As promised, tonight we look back at the U.S. national team's last full international match in Philadelphia: a 4-0 loss to Israel on September 25, 1968. It was played at the now-defunct Temple Stadium, and drew a crowd reported at 7,000. Here's how the story was played in the sports section of the next morning's Inquirer:

There was also a box score on an inside page, which I've replicated below the game story.

Israelis Defeat U.S. Team, 4-0; Shpigler Stars

By George Butz
Of The Inquirer Staff

Russian-born Mordechai Shpigler made a shambles of the international soccer match Wednseday night at Temple Stadium as he led the Israeli Olympic team to a 4-0 decision over the United State World Cup squad before an estimated 7500. He scored all four goals.

But, Shpigler, who has garnered 30 international caps (an honor in Continental soccer) waited until the 26th minute of the second half before he put on his brilliant sharpshooting exhibition.

Breaking a scoreless tie, Shpigler netted a goal from 15 yards out and added three more points in the next 19 minutes, getting his fourth tally a mintue before the final whistle. He scored two goals against Gary Delong and the final two while substitute Sander Feher was minding the nets.


The U.S. team was on the defense most of the match. Offside calls hampered the American team greatly whenever they managed to draw the bead and start their goal raids.

Statistically, the Israelis were the masters, making seven corner kicked to the losers' three and goalie Zion Digmi, of the visitors, only had to save four threatening goal shots. Delong had to grab four sure-fire liners at his network.

In a preliminary contest, Ed Blaney's goal three minutes before the end earned North Catholic High a 1-1 tie with defending city champion Frankford.

Frankford rallied in the first half when Ken Reimer lofted a high shot from 20 yards just under the bar on the right side of the net.

CORNER KICKS: Before the teams tussled, the Philadelphia Police and Firemen's Band rendered lively tunes . . . The school game had the early arrivals cheering.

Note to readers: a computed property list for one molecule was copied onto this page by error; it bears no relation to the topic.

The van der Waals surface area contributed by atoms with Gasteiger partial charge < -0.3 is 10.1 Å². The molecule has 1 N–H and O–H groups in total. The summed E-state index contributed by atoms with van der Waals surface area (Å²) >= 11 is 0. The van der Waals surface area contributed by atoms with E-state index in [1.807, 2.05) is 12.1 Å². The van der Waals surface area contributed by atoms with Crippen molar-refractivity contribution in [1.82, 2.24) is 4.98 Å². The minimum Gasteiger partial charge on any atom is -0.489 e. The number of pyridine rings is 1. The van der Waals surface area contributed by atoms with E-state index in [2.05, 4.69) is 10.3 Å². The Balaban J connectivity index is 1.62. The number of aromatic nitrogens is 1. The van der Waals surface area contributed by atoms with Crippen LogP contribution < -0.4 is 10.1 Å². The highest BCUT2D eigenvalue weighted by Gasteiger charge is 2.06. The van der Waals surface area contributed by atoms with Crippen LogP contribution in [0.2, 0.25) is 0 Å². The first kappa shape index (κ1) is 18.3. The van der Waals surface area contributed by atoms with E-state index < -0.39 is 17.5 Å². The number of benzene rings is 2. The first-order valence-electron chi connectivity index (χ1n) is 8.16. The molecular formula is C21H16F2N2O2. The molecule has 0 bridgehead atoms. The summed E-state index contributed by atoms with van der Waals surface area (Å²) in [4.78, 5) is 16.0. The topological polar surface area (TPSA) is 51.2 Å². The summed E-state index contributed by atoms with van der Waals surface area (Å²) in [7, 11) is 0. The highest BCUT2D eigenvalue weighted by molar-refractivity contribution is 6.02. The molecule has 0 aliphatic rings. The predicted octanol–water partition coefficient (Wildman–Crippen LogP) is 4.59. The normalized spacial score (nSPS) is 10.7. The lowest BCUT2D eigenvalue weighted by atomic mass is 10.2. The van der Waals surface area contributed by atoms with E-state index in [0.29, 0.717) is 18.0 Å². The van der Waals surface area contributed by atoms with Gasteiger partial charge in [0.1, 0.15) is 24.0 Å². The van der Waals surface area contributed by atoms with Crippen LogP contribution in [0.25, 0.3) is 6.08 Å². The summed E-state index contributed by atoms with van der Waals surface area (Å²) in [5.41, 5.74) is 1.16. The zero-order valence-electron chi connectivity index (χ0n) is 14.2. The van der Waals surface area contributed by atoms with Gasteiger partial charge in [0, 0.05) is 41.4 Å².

Coach Emmanuel Shefer, of the Israelis, commenting on the Owls' stadium turf before the match: "It is comparable to any of the fields we've played on . . . It is very good." The turf served as a billiard table for his proteges later on. They maneuvered the ball much better than the U.S. cuppers, but they lacked a scoring punch in the first half. Then, in the second half, they turned loose Shpigeler.

[Yes, there is an extra "e" in the player's last name in that reference - Ed.]

The entire forward line for Israel, including Reuven Jung, Giora Shpigel, the team's clever ball control artist, Rachamim Talbi and Jeshua Faigenbaum, shone brilliantly.

Digmi G
Belo LFB
Rosen RHB
Shvager CHB
Rosental LHB
Talbi OR
Shpigel IR
Faigenbaum CF
Shpigler IL
Jung OL

Israel ------------ 0     4-4
U.S. -------------- 0     0-0
STITUTIONS-Borba for Jung, Feher
for DeLong. REFEREE-Jim Black.
LINESMEN - Gene Herman and Al

The positions are: Goalkeeper, right fullback, left fullback, right halfback, center halfback, left halfback, outside right, inside right, center forward, inside left, outside left.

That implies a 2-3-5 formation, which was known as the "Pyramid" formation at the time. The two fullbacks played in front of the goalkeeper, the three halfbacks played in what we would call midfield, and the five forwards played in a wide, inverted V on the front line. The formation was pretty old at that point, but the 4-4-2 that we know now wasn't the standard yet. You can find more information about this on the National Soccer Coaches Association of America's website